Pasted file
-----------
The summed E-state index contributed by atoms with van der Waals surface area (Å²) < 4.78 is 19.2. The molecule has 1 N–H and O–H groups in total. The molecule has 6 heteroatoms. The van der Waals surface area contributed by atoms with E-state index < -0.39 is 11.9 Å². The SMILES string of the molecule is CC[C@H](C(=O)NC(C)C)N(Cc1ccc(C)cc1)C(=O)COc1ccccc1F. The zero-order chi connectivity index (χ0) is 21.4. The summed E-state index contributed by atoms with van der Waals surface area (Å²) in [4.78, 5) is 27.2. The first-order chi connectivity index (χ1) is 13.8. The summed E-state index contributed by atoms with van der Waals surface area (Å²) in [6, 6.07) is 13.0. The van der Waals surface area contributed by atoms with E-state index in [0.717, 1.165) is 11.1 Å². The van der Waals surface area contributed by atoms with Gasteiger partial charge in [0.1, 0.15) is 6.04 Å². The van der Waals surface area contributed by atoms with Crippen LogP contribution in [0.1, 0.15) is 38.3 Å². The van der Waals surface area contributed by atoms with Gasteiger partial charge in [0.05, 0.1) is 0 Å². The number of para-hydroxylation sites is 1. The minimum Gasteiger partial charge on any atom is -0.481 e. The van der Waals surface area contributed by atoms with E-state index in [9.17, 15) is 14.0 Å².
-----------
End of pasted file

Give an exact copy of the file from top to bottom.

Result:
The summed E-state index contributed by atoms with van der Waals surface area (Å²) < 4.78 is 19.2. The molecule has 1 N–H and O–H groups in total. The molecule has 6 heteroatoms. The van der Waals surface area contributed by atoms with E-state index < -0.39 is 11.9 Å². The SMILES string of the molecule is CC[C@H](C(=O)NC(C)C)N(Cc1ccc(C)cc1)C(=O)COc1ccccc1F. The zero-order chi connectivity index (χ0) is 21.4. The summed E-state index contributed by atoms with van der Waals surface area (Å²) in [4.78, 5) is 27.2. The first-order chi connectivity index (χ1) is 13.8. The summed E-state index contributed by atoms with van der Waals surface area (Å²) in [6, 6.07) is 13.0. The van der Waals surface area contributed by atoms with E-state index in [0.717, 1.165) is 11.1 Å². The van der Waals surface area contributed by atoms with Gasteiger partial charge in [0.1, 0.15) is 6.04 Å². The van der Waals surface area contributed by atoms with Crippen LogP contribution in [0.1, 0.15) is 38.3 Å². The van der Waals surface area contributed by atoms with Gasteiger partial charge in [0.05, 0.1) is 0 Å². The number of para-hydroxylation sites is 1. The minimum Gasteiger partial charge on any atom is -0.481 e. The van der Waals surface area contributed by atoms with E-state index in [9.17, 15) is 14.0 Å².